I also liked the fact that the author managed to keep the ‘hero’ and ‘heroine’ from not jumping into bed, at the drop of a hat (or anything else for that matter). I understand that can be quite a put-off for a Mills & Boon fan 😈 😆 but it made ‘love‘ seem more special. Old-fashioned, perhaps. But ‘sacred‘ nevertheless.

As for the language and quality of writing, I was not expecting much, being ‘romance’ and ‘chick-lit’ and all. And neither am I into reading ‘difficult’ books (aka, I can’t understand them 😛 I’d much rather read a simple easily understandable sentence, rather than a paragraph full of words that contain 4 or more syllables! 😆 So yes, the language was simple, engrossing, and made all the books an entertaining read.

I just happened to find this link on Youtube.

So, if any of you happen to be die-hard romantics, do grab a copy and a bunch of tissues.

Happy Sunday, folks.

Categories
Humour Incidents

My dead grandPaa (part-fiction, part-rant)

Every time I see the Promos for the film ‘Paa‘, I think of how strange it would be if my Grandfather were alive. For some unknown reason, Auro reminds me of the GrandPaa I never had. He died before I was even born.

[Pic courtesy Sulekha dot com]

My only memory of him are fragments of a story I’d heard somewhere, sometime (from my Grandmother, perhaps). That he was on the battlefield, and was severely hurt, along with a friend. And whilst they lay there to die, he felt thirsty, and managed somehow, to find a bottle of water. Just as he was about to take a sip, his friend motioned for some. And this gentleman thought for a second, and then selflessly gave away his water to the friend. And that was the final self-sacrificial of Mr.Raman. (Mr.Raman was my grandfather, as you might have smartly guessed by now).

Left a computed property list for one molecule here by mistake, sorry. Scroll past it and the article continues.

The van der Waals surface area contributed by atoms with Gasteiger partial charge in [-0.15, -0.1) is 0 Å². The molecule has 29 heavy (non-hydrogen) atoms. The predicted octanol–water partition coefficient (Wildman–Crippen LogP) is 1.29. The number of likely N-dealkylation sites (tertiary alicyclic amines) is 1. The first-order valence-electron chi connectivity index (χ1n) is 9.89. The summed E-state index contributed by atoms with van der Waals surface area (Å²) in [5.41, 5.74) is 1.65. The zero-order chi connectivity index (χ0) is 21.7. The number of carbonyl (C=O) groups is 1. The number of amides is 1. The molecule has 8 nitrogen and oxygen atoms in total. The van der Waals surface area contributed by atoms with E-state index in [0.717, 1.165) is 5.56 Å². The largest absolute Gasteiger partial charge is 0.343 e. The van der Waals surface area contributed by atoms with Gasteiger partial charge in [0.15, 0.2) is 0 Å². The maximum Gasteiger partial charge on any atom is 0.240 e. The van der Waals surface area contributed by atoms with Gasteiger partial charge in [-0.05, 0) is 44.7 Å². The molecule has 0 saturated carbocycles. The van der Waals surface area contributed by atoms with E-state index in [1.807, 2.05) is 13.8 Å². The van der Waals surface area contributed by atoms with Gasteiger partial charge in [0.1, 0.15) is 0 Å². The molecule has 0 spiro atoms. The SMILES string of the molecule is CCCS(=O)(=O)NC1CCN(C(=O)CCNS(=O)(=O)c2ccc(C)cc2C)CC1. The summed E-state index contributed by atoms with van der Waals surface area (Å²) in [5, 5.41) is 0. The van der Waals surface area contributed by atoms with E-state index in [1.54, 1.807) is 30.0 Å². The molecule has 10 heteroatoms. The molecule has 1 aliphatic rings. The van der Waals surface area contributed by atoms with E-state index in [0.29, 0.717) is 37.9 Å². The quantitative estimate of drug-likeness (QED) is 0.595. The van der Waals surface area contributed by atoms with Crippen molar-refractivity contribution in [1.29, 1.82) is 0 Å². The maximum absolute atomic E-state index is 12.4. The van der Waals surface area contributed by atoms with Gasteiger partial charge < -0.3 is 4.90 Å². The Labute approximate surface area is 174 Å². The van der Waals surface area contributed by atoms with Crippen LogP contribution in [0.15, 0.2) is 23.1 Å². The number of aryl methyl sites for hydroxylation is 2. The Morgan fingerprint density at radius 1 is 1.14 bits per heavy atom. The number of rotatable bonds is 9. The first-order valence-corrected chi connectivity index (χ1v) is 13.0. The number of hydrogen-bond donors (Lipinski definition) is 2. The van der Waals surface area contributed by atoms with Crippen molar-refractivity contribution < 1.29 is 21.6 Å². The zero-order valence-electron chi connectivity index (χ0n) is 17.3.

So that was my impression of this stately looking gentleman.  Talking of looks, he was dashing! One look at his wedding photographs, and I had this huge crush. ‘Handsome’ would be an understatement.

A few years ago, on a visit to our ancestral village (called Poondi), we had an unforgettable taste of life in the early century (this century, ofcourse. Don’t ask me if it is the 20th or 21st or 22nd century.. am always confused about this logic – apart from many other things, that is).

The entire village was made up of just a few streets. Rows and rows of neatly built houses. Each with a frontyard, cool bench along the wall (to sit and chew paan, perhaps), thatched roof, tiny skylit hall inside, and even tinier bedrooms and bathroom.

At that impressionable age, this only proved to etch my dead GrandPaa’s image deeper in my heart.

So the last time I had a fight with my Mummy, and she said ‘How did you turn out like this? Look at your dad…such a gentleman. And you?!!”, I replied with a quick ‘And you like this? Your Daddy was so noble and you are so immature even at this age!’.

Ofcourse she didn’t take it well. I had to all but hide under the sheets like a trembling coward.

‘Whadya mean NOBLE?’, she thundered.

‘Um…(gasp)…I mean…he ..he..fought in the war!’

‘Which war?’ she boomed.

‘…Uh.. the world war? I dunno! You should know, you were his daughter!’

To my utter surprise, she did not get furious at me at all. Instead she burst out laughing!

I gaped in silence, and in a short while she had tears in her eyes, and her face was red.

‘Mummy…are you Ok?’

‘Do you know how your Grandfather died?’ she answered with a question.

‘Y..ye.yes… in war?’ (I didn’t want her to know that I knew the touching story of his sacrifice).

She again burst out laughing. Her whole body was shaking now, and tears were still streaming down her eyes.

‘He died of heart attack!’, she replied when she could control her laughter for a moment.

‘Heart attack?’, I ventured. ‘Not thirst – on the battle field?’

‘Thirst?!! The only thirst he knew was Whiskey! And what battle field are you obsessed with? He was in merchant navy! Didn’t ever see a battle. Took early retirement, couldn’t control his drinking habit. And one day, he just died of a heart attack, leaving us to fend for ourselves.’

I had just lost a battle of belief. I retreated, hurt.

Never again will I talk of my dead grandPaa. May his soul RIP.

[Edited title from ‘Fictional rant’ to ‘Part fiction part rant’]